For this reason, there’s a lot of talk in the energy healing community (as well as in many other communities, and sometimes in life generally) of setting “healthy boundaries”; the idea being precisely to avoid this sort of burnout and strengthen the healer in protecting themselves from feeling a compulsion to always help, so that their healing capabilities may be preserved and optimised.
It sounds very sensible, and yet it can be highly counter-productive. To understand why, we need to look at where that compulsion is coming from.
There are 2 possible sources contributing, probably at the same time: (i) the natural impulses of my open heart to look after the other person in whatever way I can, and (ii) a sense of obligation that most likely comes from issues of self-esteem and a perceived need to earn my place in the world.
Naturally, we don’t want to be driven by the second, and the idea of boundaries is intended to avoid that. However, in employing boundaries, we also repress the first. Worse, we justify this repression with clever mental reasoning that has no effect on the inner impulses of the heart that we are ignoring. An internal conflict develops as our mental justifications diverge sharply from what’s going on in our heart, which can only be terrible for our spiritual health.
And even as far as the sense of obligation goes, however undesirable that may be, is the best way of dealing with it really to simply decide not to follow it and justify our decision with careful arguments? Will this really put the issue to bed? Or is it much more likely that this less healthy side of the compulsion will also continue within, and a similar internal conflict will develop here too, with our external words and behaviour at odds with our inner urges?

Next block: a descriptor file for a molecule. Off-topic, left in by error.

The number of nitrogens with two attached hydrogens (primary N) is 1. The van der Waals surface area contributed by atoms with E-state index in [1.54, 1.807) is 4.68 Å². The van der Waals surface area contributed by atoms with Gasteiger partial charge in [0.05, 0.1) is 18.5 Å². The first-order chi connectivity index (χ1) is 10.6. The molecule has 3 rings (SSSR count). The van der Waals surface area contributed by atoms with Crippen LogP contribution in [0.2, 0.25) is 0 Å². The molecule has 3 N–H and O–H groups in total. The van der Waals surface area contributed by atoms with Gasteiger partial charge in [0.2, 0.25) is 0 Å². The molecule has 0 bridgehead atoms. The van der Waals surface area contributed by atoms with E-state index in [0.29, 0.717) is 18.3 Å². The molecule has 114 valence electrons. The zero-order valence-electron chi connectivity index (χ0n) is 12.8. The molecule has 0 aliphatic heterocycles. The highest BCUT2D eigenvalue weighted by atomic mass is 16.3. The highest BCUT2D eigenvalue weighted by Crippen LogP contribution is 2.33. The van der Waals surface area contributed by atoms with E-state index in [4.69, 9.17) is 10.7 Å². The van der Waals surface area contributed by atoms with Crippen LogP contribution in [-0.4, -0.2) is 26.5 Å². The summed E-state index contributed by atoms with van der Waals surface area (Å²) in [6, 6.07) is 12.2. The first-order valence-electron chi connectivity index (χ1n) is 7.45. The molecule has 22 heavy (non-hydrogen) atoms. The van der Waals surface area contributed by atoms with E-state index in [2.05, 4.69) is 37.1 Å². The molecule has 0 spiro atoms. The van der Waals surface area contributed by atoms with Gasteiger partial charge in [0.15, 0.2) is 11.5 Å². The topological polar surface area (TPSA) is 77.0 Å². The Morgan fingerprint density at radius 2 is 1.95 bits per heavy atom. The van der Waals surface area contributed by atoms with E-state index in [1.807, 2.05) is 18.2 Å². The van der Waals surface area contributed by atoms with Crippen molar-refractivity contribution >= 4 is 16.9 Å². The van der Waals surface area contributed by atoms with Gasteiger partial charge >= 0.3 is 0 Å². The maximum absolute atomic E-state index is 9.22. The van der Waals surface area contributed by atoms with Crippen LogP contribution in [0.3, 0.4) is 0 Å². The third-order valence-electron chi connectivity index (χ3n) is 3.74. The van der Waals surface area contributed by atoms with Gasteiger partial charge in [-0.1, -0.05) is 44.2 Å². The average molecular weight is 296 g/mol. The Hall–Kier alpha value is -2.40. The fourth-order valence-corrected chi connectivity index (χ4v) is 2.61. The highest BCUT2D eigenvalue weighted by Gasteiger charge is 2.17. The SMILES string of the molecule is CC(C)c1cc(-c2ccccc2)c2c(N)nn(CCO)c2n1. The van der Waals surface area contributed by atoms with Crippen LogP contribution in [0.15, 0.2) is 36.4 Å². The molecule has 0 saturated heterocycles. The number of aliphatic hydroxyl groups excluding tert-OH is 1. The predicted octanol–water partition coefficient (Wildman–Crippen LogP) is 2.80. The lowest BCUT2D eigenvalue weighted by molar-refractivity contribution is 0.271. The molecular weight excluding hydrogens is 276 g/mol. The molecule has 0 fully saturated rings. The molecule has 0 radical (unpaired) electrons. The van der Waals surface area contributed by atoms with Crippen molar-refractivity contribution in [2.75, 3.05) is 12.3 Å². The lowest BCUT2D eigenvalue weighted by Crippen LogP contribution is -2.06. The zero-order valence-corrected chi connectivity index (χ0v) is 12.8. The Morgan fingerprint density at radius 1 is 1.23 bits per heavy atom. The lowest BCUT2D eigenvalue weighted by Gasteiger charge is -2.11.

In this way, we get the worst of both worlds.
Surely, the most self-compassionate approach would be to deal separately with the undesired sense of obligation (which, as energy healers, we are privileged to have the tools to address in ourselves), and to leave space for our heart impulses to speak to us and guide our actions. It would mean adopting a far more fluid approach to boundaries, with the firm confidence that we are able to tune into our healthy impulses and make the right balanced decisions based on these messages from the heart rather than on logically worked-out constructs.
There have been times when I have done extra work on clients who were in need late at night when I’ve been tired and with no expectation of remuneration because that felt like the right thing to do at the time. There’ve been other times when there’s been an equally pressing need on a client’s behalf but I have done nothing about it because I haven’t felt in the condition to do so at the time, or because I felt it would deplete me, or simply because my heart didn’t guide me to do so at the time and to force it would have led me to act out of obligation and created another internal-conflict. There will, of course, always be some uncertainty as to whether our impulses are coming from our hearts or from our emotional baggage, but we become more trustful of ourselves with time (and with the progressive reduction of that baggage).
It may feel far less comfortable to acknowledge that my heart is not open to something or someone at a particular moment than it is to justify a decision through reasoning or fixed rules, and it may feel a little scary not to have these rules in place to justify inaction in the face of a sense of obligation, but in the long run, it is the very best way to preserve my integrity and open-heartedness (including to myself).